Portland’s Floating Museum

July 14, 2017 (Updated July 24, 2017)

Not so many decades ago, before there was an interstate built of concrete and asphalt, Oregon’s commerce moved on liquid highways like the Willamette and Columbia rivers, churning atop steam-powered vessels.

While those distant days have passed, it’s still possible — in fact, it’s rather easy — to reconnect with Oregon’s maritime past and have a great adventure along the way.

Step aboard the Oregon Maritime Museum and learn about Portland’s maritime past, present and future. After all, if you don’t know where you’ve come from, how will you know where you’re going?

It’s a fair question posed by Bob Hrdlicka, Oregon maritime history buff and a volunteer guide at the museum.

Hrdlicka says the Sternwheeler Portland was built by the Port of Portland 70 years ago when the city of Portland’s waterfront was surging with commerce. “Whenever a cargo ship came up along a dock on the Portland waterfront, this sternwheeler had the power to assist it to the dock or pull the ship away from the dock and turn it around on its own length.”

Oregon Maritime Museum volunteer Ron Youngman knows every square inch of the 1947 Portland Sternwheeler, stem to stern, so he’s a good man to show you how it all works — like the diesel-fired boilers that produce 1800-horsepower. The diesel-fueled burners generate enough steam (254 psi) to move 26” steel pistons that push two 9’ long connecting rods that make the gigantic 25-foot paddle wheels go round and round.

Youngman says the Sternwheeler Portland is the only ship of its kind in the country: “It’s true and really there are very few working steamships in today’s world.”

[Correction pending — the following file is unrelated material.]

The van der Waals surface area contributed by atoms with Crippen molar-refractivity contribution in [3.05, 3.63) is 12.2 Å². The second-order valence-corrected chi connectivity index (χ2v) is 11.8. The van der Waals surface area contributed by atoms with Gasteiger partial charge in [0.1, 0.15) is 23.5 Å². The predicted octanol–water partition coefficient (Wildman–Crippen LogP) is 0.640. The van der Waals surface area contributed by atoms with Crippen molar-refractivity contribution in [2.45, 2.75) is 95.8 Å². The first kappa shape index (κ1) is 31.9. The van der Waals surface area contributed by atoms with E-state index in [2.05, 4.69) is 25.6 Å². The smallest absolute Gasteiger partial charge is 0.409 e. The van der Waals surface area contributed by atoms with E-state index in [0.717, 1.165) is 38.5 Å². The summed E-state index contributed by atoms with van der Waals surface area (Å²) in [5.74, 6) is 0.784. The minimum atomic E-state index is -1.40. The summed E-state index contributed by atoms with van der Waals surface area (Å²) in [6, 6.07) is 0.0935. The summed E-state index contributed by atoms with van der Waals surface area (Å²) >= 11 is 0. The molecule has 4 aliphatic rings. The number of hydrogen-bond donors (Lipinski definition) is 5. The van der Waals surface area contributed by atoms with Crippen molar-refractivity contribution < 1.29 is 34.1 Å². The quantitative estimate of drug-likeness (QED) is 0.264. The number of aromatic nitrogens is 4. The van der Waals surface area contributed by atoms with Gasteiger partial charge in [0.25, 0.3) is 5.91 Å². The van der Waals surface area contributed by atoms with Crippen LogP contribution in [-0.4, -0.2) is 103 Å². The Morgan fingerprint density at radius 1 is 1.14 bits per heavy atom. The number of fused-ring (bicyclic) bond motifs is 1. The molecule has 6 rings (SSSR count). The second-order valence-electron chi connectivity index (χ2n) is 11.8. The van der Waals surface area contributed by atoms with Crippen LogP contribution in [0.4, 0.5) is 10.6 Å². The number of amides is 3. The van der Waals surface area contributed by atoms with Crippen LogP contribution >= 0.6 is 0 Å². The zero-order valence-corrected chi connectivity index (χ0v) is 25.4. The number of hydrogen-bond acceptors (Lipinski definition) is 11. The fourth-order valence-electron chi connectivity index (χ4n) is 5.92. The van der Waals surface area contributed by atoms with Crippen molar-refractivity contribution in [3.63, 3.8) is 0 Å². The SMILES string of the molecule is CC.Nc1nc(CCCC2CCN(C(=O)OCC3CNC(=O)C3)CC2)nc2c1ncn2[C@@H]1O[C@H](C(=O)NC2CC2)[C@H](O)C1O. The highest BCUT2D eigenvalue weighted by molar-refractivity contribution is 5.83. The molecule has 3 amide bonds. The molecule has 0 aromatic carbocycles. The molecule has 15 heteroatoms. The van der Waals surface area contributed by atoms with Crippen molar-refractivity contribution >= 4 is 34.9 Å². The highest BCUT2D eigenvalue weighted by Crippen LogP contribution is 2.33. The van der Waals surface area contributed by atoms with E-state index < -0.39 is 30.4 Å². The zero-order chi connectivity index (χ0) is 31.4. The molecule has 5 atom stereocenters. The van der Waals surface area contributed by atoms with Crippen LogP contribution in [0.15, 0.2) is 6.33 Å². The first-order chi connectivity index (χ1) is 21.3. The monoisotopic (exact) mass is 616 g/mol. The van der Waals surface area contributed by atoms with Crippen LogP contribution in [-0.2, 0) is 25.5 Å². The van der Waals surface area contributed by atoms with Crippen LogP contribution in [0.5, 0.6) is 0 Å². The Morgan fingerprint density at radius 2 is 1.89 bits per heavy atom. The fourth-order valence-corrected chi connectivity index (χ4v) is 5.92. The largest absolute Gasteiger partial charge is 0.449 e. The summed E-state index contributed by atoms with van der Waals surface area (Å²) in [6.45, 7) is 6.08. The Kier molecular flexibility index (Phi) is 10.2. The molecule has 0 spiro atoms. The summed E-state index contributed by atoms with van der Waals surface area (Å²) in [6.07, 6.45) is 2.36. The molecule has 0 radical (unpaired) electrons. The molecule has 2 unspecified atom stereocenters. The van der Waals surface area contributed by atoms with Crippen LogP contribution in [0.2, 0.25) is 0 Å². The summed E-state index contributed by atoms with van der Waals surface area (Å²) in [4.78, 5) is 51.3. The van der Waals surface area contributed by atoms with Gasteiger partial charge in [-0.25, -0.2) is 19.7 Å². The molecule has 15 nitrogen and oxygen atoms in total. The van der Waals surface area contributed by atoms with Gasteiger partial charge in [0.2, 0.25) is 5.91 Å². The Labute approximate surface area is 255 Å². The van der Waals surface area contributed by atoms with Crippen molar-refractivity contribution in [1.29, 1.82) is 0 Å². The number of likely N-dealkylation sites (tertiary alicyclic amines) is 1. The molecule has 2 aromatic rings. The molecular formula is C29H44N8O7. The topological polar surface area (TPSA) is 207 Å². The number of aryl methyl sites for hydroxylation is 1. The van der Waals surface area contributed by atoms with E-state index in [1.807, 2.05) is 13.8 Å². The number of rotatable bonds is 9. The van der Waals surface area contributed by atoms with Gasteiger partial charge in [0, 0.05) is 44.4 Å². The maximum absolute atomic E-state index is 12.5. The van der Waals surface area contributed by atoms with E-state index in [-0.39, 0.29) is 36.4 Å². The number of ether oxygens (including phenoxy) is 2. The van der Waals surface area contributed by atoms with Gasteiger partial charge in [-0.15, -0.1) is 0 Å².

In fact, Sternwheeler Portland shouldn’t be here either!

Back in 1981, a handful of volunteers found her in a wrecked heap, parts and pieces strewn across the Portland waterfront.

But the volunteers were inspired to save her. They stepped up with countless hours of labor and raised nearly a million dollars to restore the city’s namesake sternwheeler.

Today volunteers like Jim Spitzer feel proud of all that has been accomplished to bring the Sternwheeler Portland back to life on the water. “I think each of us owes some kind of payback to their community,” Spitzer says. “And while lots of people do that in many social ways, I think preserving history is part of that payback too.”

The Portland Sternwheeler is a floating museum and Capt. Clark Carthill is proud to guide passengers on half-day tours: “Sternwheeler Portland developed because of the city’s waterfront and Oregon’s commerce. This [Willamette River] was the highway and this was transportation that allowed the city to become the Portland we know today.”

That fact — plus the scenery — are not lost on visitors like Sandra Pearce who enjoys seeing the city from a different point of view: “I love it! When I heard the public can go on a short half day cruise, I had to take it for a once-in-a-lifetime opportunity. It’s relaxing too because you can’t think about anything else — almost meditative.”

Volunteer Bob Waldron, an Oregon history buff, said the Oregon Maritime Museum keeps the Sternwheeler Portland’s working history stories alive.

Throughout the museum, visitors find exhibits, photos and models that depict how steam-powered shipping was the foundation of Oregon’s economy.

Whether timber, agricultural products or any kind of raw resource materials, crops or goods that came out of the Willamette Valley had to come to Portland. The most economical way to get it to other markets was shipping on this super highway and ships like the Portland made that happen. The best part is that it’s still here. That is worth a pause to consider.

About The

Grant McOmie
Grant McOmie is a Pacific Northwest broadcast journalist, teacher and author who writes and produces stories and special programs about the people, places, outdoor activities and environmental issues of the Pacific Northwest. A fifth generation Oregon native, Grant’s roots run deepest in the central Oregon region near Prineville and Redmond where his family continues to live.